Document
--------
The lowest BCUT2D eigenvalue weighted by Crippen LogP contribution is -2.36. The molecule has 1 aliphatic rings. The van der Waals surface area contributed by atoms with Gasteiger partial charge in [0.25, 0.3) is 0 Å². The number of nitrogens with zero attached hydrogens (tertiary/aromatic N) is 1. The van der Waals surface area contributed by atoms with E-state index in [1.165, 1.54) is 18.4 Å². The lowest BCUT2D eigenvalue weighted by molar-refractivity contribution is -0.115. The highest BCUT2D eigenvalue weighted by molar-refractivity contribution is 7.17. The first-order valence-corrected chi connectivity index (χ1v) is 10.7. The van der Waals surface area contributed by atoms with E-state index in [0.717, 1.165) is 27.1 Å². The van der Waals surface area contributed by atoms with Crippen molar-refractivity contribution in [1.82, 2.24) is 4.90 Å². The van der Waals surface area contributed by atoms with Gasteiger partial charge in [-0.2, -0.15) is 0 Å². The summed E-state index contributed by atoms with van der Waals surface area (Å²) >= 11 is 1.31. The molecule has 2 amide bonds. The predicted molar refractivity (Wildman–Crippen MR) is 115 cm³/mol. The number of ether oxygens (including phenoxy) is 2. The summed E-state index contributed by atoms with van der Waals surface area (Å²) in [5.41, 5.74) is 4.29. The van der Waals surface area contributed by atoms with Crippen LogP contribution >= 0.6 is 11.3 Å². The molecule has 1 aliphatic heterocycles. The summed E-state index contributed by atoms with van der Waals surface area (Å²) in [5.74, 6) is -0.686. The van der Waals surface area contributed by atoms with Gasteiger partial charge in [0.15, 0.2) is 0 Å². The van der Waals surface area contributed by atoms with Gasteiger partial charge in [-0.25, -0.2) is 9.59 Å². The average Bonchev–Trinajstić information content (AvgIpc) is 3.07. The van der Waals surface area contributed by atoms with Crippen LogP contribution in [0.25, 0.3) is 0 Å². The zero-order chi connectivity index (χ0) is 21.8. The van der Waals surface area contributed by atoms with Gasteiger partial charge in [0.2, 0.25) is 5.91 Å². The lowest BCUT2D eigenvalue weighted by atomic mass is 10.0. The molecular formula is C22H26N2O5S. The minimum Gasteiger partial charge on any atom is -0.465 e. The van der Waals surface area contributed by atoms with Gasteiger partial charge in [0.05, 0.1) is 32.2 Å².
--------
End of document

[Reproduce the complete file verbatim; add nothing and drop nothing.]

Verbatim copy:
The lowest BCUT2D eigenvalue weighted by Crippen LogP contribution is -2.36. The molecule has 1 aliphatic rings. The van der Waals surface area contributed by atoms with Gasteiger partial charge in [0.25, 0.3) is 0 Å². The number of nitrogens with zero attached hydrogens (tertiary/aromatic N) is 1. The van der Waals surface area contributed by atoms with E-state index in [1.165, 1.54) is 18.4 Å². The lowest BCUT2D eigenvalue weighted by molar-refractivity contribution is -0.115. The highest BCUT2D eigenvalue weighted by molar-refractivity contribution is 7.17. The first-order valence-corrected chi connectivity index (χ1v) is 10.7. The van der Waals surface area contributed by atoms with E-state index in [0.717, 1.165) is 27.1 Å². The van der Waals surface area contributed by atoms with Crippen molar-refractivity contribution in [1.82, 2.24) is 4.90 Å². The van der Waals surface area contributed by atoms with Gasteiger partial charge in [-0.2, -0.15) is 0 Å². The summed E-state index contributed by atoms with van der Waals surface area (Å²) >= 11 is 1.31. The molecule has 2 amide bonds. The predicted molar refractivity (Wildman–Crippen MR) is 115 cm³/mol. The number of ether oxygens (including phenoxy) is 2. The summed E-state index contributed by atoms with van der Waals surface area (Å²) in [5.41, 5.74) is 4.29. The van der Waals surface area contributed by atoms with Crippen LogP contribution >= 0.6 is 11.3 Å². The molecule has 1 aliphatic heterocycles. The summed E-state index contributed by atoms with van der Waals surface area (Å²) in [5.74, 6) is -0.686. The van der Waals surface area contributed by atoms with Gasteiger partial charge in [0.15, 0.2) is 0 Å². The van der Waals surface area contributed by atoms with Gasteiger partial charge in [-0.25, -0.2) is 9.59 Å². The average Bonchev–Trinajstić information content (AvgIpc) is 3.07. The van der Waals surface area contributed by atoms with Crippen LogP contribution in [0.25, 0.3) is 0 Å². The zero-order chi connectivity index (χ0) is 21.8. The van der Waals surface area contributed by atoms with Gasteiger partial charge in [0.2, 0.25) is 5.91 Å². The lowest BCUT2D eigenvalue weighted by atomic mass is 10.0. The molecular formula is C22H26N2O5S. The minimum Gasteiger partial charge on any atom is -0.465 e. The van der Waals surface area contributed by atoms with Gasteiger partial charge in [0.05, 0.1) is 32.2 Å².